The Illawarra has had a five-year spike in house fires, with 25 homes severely damaged or destroyed so far this winter.
Data shows around 40 per cent of homes destroyed did not have a working smoke alarm.
Read more: Illawarra court and crime stories here
Firefighters are so concerned about the statistics, that they've teamed up with the Illawarra Mercury to provide free smoke alarms and home safety checks for residents.
There is no catch, the smoke alarms are free and so is the fire safety advice.
What's on offer
- Firefighters will check your smoke alarm is in good working condition and installed in suitable areas
- If you do not have one, firefighters will install a long-life battery-powered smoke alarm as well as replace existing smoke alarm batteries, all at no cost
- With your permission, firefighters will also ask you to show them around your home and property. This allows them to give you personalised fire safety advice.
- Scroll to bottom of story to request a free smoke alarm
"Everything's free because from a Fire and Rescue perspective, we'd much rather be able to provide you a free smoke alarm, free advice on fire safety in your household," Fire and Rescue NSW Illawarra Zone Commander Superintendent Peter Church said.
"We'd much rather just come when there's not an emergency, rather than you see us turning up when there's a fire."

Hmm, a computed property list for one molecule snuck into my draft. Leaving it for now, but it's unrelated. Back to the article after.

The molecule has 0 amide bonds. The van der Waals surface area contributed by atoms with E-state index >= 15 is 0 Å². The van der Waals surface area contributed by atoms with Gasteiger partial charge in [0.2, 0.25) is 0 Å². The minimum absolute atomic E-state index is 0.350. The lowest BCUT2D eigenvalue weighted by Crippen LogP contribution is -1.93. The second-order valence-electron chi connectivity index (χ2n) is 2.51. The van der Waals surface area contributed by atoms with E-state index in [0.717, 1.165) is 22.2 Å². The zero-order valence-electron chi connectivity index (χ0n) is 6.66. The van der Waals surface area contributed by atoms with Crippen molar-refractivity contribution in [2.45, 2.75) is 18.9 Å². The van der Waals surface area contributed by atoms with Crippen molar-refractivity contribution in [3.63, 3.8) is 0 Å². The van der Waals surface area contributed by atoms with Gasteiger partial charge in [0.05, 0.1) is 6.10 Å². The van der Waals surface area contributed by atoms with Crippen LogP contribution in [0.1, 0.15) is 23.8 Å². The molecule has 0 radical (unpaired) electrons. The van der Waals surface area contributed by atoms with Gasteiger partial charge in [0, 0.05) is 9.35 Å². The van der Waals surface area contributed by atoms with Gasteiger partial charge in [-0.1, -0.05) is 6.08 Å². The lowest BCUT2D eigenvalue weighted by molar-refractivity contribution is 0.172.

Smoke inhalation is an often-used term during a fire, but Supt Church said it can "absolutely" kill you very easily.
"You can't smell smoke when you sleep, it's an asphyxiant," he said.
"By the time you're made aware that this is a fire, generally you've got to run through the smoke to get out.
"That's why it's so important to have working smoke alarms, particularly in your bedroom, because you need that early notification that there is fire so that you can get out safely."
Of the 25 house fires in the Illawarra to July 24 this year, 10 homes did not have a working smoke alarm.
You can't smell smoke when you sleep, it's an asphyxiant.- Fire and Rescue NSW Illawarra Zone Commander Superintendent Peter Church
In 2022 there were 21 house fires in the region, three homes did not having a working smoke alarm.
In 2021 there were 15 house fires (five without an alarm), in 2020 there were 15 residential fires (eight without an alarm), and in 2019 there were 21 fires (six without an alarm).
Supt Church has been a firefighter for decades and attended many fatal house fires, yet he can't understand why so many homes don't have a working smoke alarm.
In some cases batteries have been removed or expired, or the entire alarm has been disabled.
"It's rather frustrating for us that the percentage is so low," he said.
Who might benefit from a safety visit?
Everyone can benefit, however there are people within our communities that are statistically at higher risk of incidents occurring, including:
- Over 65s
- Those who live alone
- People with limited mobility, hearing impairments or vision impairments
- Residents who are supported by carers, family and friends
- Anyone with English as a second language
How to book?
If you're reading this story on your mobile phone click here to book, otherwise scan the QR code below to request a free smoke alarm.